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Objects as Agents of Propaganda: How Designers Contribute to Shaping Narratives
Truth and lies have become one, no longer separated by barriers or distance. After the post-modern era, when the truth had gone wrong, and the post-truth era, when the line between truth and lies began to blur, there came a time without truth or falsehood. Anything can be true these days, as long as enough people believe it and some platform is willing to spread the gospel. In this exhibition, we chose to look back and ask: Have things been like this forever? When are we part of the problem and when are we pushing towards a solution?

Since the dawn of human civilization, objects have been mobilized in service of narratives and made to influence behaviors, worldviews, and social and cultural norms. In the 13th century, when eyeglasses became a symbol of wisdom, it became trendy to wear “plain glasses” in order to exhibit intelligence. The Duke of Milan, Francesco Sforza (1401–1466), ordered about a dozen pairs of such glasses to signify his literacy and discernment. In the 1940s, glasses became a fashion statement as well: a symbol not only of intelligence but also of socio-economic status. They were a vehicle for promoting and disseminating a personal, social, and cultural narrative.
Another historical example is the nursing bottle. Until the 19th century, most nursing bottles had been made out of clay and used around the house for all kinds of purposes, not just nursing. However, in the 19th century, doctors and industrialists collaborated to create a dedicated nursing bottle. The changes in these bottles’ designs were driven by medical and scientific considerations: measurement markings were added, and the bottles’ shape became more ergonomic, for instance. Furthermore, physicians were the ones who marketed these bottles—an addition to their increasingly central role in shaping the ways infants were fed and, indeed, raised. From a natural, domestic activity, the feeding of babies became a “scientific” endeavor that needed to be measured, monitored, and marketed.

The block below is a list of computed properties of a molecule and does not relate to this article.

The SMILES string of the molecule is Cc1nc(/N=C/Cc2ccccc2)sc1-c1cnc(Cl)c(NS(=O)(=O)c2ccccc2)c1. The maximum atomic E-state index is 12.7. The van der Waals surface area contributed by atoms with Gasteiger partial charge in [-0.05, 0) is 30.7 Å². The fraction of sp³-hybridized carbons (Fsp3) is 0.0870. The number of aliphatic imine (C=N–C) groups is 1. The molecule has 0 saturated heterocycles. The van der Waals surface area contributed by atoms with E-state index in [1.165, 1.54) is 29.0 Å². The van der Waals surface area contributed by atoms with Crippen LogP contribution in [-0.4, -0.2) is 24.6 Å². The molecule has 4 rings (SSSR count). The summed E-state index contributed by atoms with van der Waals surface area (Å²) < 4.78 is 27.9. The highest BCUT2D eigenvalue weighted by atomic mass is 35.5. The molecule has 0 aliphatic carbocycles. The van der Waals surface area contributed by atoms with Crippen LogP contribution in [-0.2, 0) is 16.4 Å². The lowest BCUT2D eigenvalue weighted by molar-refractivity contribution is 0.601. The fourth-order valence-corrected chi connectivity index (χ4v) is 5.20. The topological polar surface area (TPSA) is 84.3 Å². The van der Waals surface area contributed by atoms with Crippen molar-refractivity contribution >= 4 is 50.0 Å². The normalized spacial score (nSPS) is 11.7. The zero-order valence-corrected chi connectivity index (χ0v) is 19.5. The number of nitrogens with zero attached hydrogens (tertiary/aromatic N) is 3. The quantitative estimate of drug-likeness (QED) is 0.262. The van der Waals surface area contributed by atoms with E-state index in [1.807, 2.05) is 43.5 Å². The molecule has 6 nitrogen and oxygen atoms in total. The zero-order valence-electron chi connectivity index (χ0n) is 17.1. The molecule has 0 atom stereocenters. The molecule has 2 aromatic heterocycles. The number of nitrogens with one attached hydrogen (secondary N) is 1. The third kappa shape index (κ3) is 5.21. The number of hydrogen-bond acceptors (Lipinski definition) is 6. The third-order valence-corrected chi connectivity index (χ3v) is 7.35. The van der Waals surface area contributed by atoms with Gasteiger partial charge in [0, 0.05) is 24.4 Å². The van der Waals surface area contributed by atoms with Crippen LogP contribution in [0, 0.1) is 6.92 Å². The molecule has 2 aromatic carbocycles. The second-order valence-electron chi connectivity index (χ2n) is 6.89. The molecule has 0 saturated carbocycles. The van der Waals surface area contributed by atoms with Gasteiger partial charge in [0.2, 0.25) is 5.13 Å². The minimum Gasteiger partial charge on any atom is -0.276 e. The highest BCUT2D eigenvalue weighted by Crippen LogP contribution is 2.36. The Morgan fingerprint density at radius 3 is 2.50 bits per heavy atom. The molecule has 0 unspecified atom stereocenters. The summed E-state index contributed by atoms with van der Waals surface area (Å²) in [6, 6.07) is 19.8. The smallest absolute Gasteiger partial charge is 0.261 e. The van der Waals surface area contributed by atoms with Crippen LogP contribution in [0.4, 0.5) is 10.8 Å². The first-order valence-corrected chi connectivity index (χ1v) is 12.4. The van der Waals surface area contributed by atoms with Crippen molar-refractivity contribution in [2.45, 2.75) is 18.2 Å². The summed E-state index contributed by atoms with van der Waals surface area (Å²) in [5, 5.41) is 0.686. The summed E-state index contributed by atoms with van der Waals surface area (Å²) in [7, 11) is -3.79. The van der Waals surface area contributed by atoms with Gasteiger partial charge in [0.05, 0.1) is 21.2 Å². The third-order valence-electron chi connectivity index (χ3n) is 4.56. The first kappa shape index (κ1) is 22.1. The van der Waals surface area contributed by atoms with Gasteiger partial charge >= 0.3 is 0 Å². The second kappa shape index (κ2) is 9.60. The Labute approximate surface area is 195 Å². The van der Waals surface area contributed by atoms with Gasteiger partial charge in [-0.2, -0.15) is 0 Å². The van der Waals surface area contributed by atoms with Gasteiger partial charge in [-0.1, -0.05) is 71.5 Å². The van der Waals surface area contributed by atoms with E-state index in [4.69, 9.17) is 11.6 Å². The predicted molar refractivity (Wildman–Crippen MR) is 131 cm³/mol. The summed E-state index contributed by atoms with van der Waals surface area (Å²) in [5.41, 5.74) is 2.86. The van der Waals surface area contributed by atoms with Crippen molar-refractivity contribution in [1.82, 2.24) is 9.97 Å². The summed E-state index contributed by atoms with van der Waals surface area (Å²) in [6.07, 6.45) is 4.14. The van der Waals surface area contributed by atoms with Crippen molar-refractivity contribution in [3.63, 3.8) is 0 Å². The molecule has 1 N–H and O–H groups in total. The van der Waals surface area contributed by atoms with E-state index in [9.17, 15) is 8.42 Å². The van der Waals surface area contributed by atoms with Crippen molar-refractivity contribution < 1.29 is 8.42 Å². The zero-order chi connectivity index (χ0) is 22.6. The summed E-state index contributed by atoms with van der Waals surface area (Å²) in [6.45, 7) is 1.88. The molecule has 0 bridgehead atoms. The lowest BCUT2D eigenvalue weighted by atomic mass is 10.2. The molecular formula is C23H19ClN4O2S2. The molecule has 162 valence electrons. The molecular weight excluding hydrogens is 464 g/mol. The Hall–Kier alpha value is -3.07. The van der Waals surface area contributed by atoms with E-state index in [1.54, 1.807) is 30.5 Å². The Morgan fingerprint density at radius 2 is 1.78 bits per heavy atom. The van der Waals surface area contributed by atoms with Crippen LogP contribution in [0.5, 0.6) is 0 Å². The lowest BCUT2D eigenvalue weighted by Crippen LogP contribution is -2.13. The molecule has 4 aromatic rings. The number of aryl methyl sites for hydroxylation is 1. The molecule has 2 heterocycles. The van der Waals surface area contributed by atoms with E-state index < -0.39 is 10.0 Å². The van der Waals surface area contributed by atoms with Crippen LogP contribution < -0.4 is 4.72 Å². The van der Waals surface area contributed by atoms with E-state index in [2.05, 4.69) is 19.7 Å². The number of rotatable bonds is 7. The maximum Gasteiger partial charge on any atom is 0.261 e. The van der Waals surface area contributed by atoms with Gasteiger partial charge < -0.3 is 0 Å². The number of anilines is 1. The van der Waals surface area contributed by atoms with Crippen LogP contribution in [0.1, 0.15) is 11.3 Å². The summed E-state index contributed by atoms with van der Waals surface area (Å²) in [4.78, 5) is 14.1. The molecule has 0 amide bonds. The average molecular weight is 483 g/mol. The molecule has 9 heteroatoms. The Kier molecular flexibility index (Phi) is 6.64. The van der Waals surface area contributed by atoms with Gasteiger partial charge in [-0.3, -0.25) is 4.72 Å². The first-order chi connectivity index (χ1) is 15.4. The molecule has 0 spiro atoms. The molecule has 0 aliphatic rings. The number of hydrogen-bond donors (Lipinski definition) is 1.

The same happened with the narrative of comfort as a promise for the good life. Much like the medical narrative, this idea has been shaping consumption and marketing in the last century and a half. For example, after the Second World War, it manifested in the production of superbly designed electrical household appliances, which called women back to the home sphere and dictated what they should do there, how they should do it, and how they should look while comfortably using the products. To this day, the marketing of vacuum cleaners is based on a narrative of comfort, ease of use, a futuristic appearance, and the user gaining power and control.
The pursuit of comfort never ends. There will always be a product promising more comfort and even greater relief from the difficulties of existence: more and more dedicated products are popping up and promptly becoming impossible to live without, even though we had been doing just that until mere moments before. An all-purpose bottle used to be enough to satisfy our every need. Suddenly, we need a travel bottle, a sports bottle, a baby bottle, a temperature-insulated bottle, and a wine bottle. One is plastic, one glass, and another—stainless steel. Best not confuse them, lest the relevant narrative collapse. Who wants to show up at the gym carrying a toddler’s water bottle with a picture of a hedgehog on it?!
Does this cultural situation leave room for a personal narrative?
Seven designers have been invited to use “platforms of lies" to create five projects in varied mediums, present new messages relating to the narrative of "comfort," provide new interpretations of existing messages and narratives, and offer alternatives.

UNCOMFORT was Curated together with Prof. Jonathan Ventura for Jerusalem Design Week 2023.

Participants: Dr. Doron Altaratz, Avihai Mizrahi & Neil Nenner, Lealla Solomon & Karolina Dohnalkova, Merav Shacham, Lila Chitayat & Alon Chitayat

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